5

I know this question is a little older however as I've not seen this as answer here, I'd like to share what I normally do for single-site git based setups and deployments and it's working really well, also with working from multiple devices, locations and with multiple developers (all having their own local repos they operate in as it is common for git). I ...


5

I would be very afraid to develop on 3.8.1 and try to run the same code on 3.5.1. Things have changed. 3.5.1 is ancient by web app standards. I can't say that I have ever tried to "backport" like that, but it does worry me. Much of your code would work. WordPress itself is pathologically backwards compatible, but if your code uses new features (intentionally ...


4

I am personally addressing this issue with my project on Github, called Autopress. I don't have a perfect solution yet, but I'm getting closer, especially with the wpstage plugin from the wpengine folks.


4

This looks promising. We are working on some scripts to handle migrating some of the data, wp-options for example, changing paths in the db, a copying over media. The issue I have is that the live site continues to grow while the other is in development. One site we work on has 20 posts a day and over 3,000 comments per day. That is too much data to ...


4

First, I think its important to consider what you are going to Version Control . I would recommend against putting the entire WP directory under VC. I think it makes the most sense to put wp-content/themes/YourThemeName under VC. For a large site with a high number of complex plugins I could see the case to including wp-content/plugins as well. If you ...


4

I am borderline on voting to close this as "not constructive" as it seems to be the kind of thing that will solicit debate and opinion rather than answers. But... That is not what my work flow looks like, and it makes my approach (and answer) different from most of the rest of the answers so far. Install WordPress locally This is cloned from a local ...


4

I commit all WordPress because I consider it one big ball of code that pertains to one site, this means updates to core WordPress files, plugins and themes are all part of the commit history. I don't use sub-modules or any other weird nested revision setups. If you have a complicated structure of including multiple repos, I suggest keeping them separate and ...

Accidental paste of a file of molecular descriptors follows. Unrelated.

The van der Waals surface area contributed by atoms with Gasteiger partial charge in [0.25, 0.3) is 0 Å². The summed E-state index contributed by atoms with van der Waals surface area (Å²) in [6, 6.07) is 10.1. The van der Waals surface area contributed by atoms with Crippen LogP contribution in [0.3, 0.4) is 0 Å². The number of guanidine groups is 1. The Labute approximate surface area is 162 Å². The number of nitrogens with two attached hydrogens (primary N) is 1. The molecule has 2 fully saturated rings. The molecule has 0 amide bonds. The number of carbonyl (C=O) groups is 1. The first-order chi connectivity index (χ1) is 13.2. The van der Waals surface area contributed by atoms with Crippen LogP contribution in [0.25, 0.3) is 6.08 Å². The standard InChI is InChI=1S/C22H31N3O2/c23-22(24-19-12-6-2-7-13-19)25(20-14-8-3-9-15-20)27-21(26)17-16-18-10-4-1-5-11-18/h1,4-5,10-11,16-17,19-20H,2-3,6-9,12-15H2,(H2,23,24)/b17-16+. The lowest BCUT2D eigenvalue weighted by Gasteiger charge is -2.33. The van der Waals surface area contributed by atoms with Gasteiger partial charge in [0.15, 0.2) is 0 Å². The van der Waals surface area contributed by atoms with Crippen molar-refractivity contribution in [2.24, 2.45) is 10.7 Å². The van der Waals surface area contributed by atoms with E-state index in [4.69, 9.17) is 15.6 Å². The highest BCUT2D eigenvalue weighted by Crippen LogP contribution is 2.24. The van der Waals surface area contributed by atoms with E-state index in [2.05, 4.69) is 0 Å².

3

I recommend handling the 301 redirect in your web server rather than in WordPress. mod_rewrite or RedirectMatch will be much more efficient than spinning up WordPress to deliver a Location: header. <VirtualHost *:80> ServerName busted-cheap-url.com # mod_alias RedirectMatch permanent (.*) http://great-new-url.com$1 # OR mod_rewrite ...


3

Hi @Chris Adams: I just ran across these WordPress Mass Management Tools which are not the same as drush but are the closest thing I seen thus far.


3

Two Google Summer of Code projects that have a similar goal: Automatic Migration (GSoC 2010) WordPress Move (proposal) (GSoC 2011)


3

As @andreascreten, wp-cli will do the job for you. wp-cli includes commands for W3TC (located in the src/php/wp-cli/commands/community/total-cache.php file), so you can flush the cache by running: $ wp total-cache flush <type> Where <type> is one of 'db', 'minify', 'object', 'page' or 'post'. (Note: If you use 'post', you'll need to pass in -...


3

I always develop the webiste locally on my machine with the setup mydomain.dev and using svn or git to save versions of the code. The next step is to put it on a test domain like stage.mydomain.com and after that mydomain.com I use this to change the url:s in the database: https://interconnectit.com/products/search-and-replace-for-wordpress-databases/ Its ...


3

If you have databases reachable from the outside ie: mysql1.example.com you can work on a local development environment connected to that the whole time. I just found a nice thing to put in wp-config.php to be able to change the host depending on your environment $host = $_SERVER['HTTP_HOST']; define( 'WP_HOME', 'http://' . $host ); define( 'WP_SITEURL', '...


2

Normally I login to phpMyadmin upload the database and edit the contents of wp_options>siteurl and wp_options>home to the expected domain. If you need to update URLs within your posts and pages content you can do a search/replace for the URL and the media/uploads path on the .SQL file prior to uploading. It's a quick job.


2

I use subversion's export command to install the WordPress files (http://core.svn.wordpress.org/tags//) as well as all plugins in the repository (http://plugins.svn.wordpress.org//tags//), then just zip the theme and custom plugins and install them normally. Once all of that is up and running without content, I export the test DB and do a search/replace for ...